John C. Portman, Jr.
|John C. Portman, Jr.|
December 4, 1924 |
Walhalla, South Carolina, USA
|Awards||AIA Medal for Innovations in Hotel Design
AIA Silver Medal Award for Innovative Design
Urban Land Institute Award for Excellence
|Practice||John Portman & Associates|
John Calvin Portman, Jr. (born December 4, 1924; Walhalla, South Carolina) is an American architect and real estate developer widely known for popularizing hotels and office buildings with multi-storied interior atria. Portman also had a particularly large impact on the cityscape of his hometown of Atlanta, with the Peachtree Center complex serving as downtown's business and tourism anchor from the 1970s onward. The Peachtree Center area includes Portman-designed Hyatt, Westin, and Marriott hotels.
Life and career
Portman graduated from the Georgia Institute of Technology in 1950. His firm completed the Merchandise Mart (now AmericasMart) in downtown Atlanta in 1961. The multi-block Peachtree Center was begun in 1965 and would expand to become the main center of hotel and office space in Downtown Atlanta, taking over from the Five Points area just to the south. Portman would develop a similar multiblock complex at San Francisco's Embarcadero Center (1970s), which unlike its Atlanta counterpart, heavily emphasized pedestrian activity at street level.
The Hyatt Regency Atlanta, Portman's first atrium hotel, would lead to many more iconic hotels and multi-use complexes with atria, including the Westin Bonaventure Hotel in Los Angeles (1974–1976), the New York Marriott Marquis (1982–1985), and the Renaissance Center in Detroit (first phase 1973-1977), whose central tower remained the tallest hotel in the Western Hemisphere until the completion of 1717 Broadway in 2013.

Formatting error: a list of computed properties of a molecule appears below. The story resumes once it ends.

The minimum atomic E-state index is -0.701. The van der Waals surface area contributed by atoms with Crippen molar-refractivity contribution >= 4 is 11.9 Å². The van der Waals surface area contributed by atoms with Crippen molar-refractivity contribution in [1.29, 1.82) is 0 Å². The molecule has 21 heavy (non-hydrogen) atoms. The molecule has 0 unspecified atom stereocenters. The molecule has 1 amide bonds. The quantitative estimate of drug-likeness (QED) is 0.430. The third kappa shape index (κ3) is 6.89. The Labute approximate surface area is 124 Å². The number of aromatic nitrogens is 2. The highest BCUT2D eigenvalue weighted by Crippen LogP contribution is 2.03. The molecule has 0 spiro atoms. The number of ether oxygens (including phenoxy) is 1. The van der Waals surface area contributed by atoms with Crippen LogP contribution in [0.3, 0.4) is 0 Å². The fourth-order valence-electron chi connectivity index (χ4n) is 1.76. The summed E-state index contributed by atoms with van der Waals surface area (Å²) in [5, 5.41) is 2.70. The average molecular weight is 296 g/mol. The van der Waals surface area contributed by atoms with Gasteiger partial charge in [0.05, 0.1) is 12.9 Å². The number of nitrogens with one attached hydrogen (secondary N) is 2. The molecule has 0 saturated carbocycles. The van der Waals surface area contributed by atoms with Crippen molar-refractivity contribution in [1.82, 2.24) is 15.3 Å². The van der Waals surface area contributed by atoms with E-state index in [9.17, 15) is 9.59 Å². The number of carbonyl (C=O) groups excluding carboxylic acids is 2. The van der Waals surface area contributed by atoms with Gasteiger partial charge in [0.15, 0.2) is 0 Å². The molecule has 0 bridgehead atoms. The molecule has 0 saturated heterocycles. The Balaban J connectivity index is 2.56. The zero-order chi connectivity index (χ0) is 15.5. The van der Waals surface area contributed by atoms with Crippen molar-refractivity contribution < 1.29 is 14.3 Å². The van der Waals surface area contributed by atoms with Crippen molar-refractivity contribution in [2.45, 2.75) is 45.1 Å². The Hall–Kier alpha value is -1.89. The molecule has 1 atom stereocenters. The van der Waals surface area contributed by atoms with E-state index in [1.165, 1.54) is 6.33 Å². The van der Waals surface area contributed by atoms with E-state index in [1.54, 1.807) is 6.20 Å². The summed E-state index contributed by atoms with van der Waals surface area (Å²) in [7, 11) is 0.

The Shanghai Centre (1990) was the first of many major projects in China and elsewhere in Asia.
Portman's work was featured in a major exhibition at Atlanta's High Museum of Art in 2009.
Portman is a Fellow of the American Institute of Architects.
Portman is praised for his "cinematic" interiors artfully relating interior space and elements to the individual. In the 1960s and 1970s the placement of such buildings in America's decaying downtowns was considered salvation of the city centers, but contemporary city planning is highly critical of such insular environments that "turn their back" on the city streets. For example, the New York Marriott Marquis with its 8th-floor lobby once praised as a "town square", is now criticized for turning its back to Times Square — but at the time the hotel was built, due to the still-seedy character of Times Square, Portman's style of inwardly-oriented spaces made logical sense.
in chronological order by first listed completion date — for complexes, by completion date of first building in complex
An asterisk (*) following a listing indicates a work done in partnership with H. Griffith Edwards.
- AmericasMart (formerly the Atlanta Market Center), Atlanta
- AmericasMart 1 (also known as the Merchandise Mart), 1961*
- AmericasMart 2 (also known as the Gift Mart), 1992
- AmericasMart 2 West, 2008
- AmericasMart 3 (also known as the Apparel Mart), 1979
- Atlanta Decorative Arts Center (ADAC), Peachtree Hills, Atlanta, 1961
- 230 Peachtree Building (formerly the Peachtree Center Tower), Atlanta, 1965*
- Antoine Graves, Atlanta, 1965*
- Antoine Graves Annex, Atlanta, 1966*
- Peachtree Center, Atlanta
- Peachtree Center North (formerly the Atlanta Gas Light Tower), 1967*
- Peachtree Center South, 1969
- Peachtree Center International Tower (formerly the Peachtree Cain Building), 1972*
- Harris Tower, 1975*
- Marquis One, 1985
- Marquis Two, 1989
- Hyatt Regency Atlanta (formerly the Regency Hyatt House), 1967*
- Hyatt Regency O'Hare, Rosemont, 1969
- BlueCross BlueShield Building, Chattanooga, 1971
- Embarcadero Center, San Francisco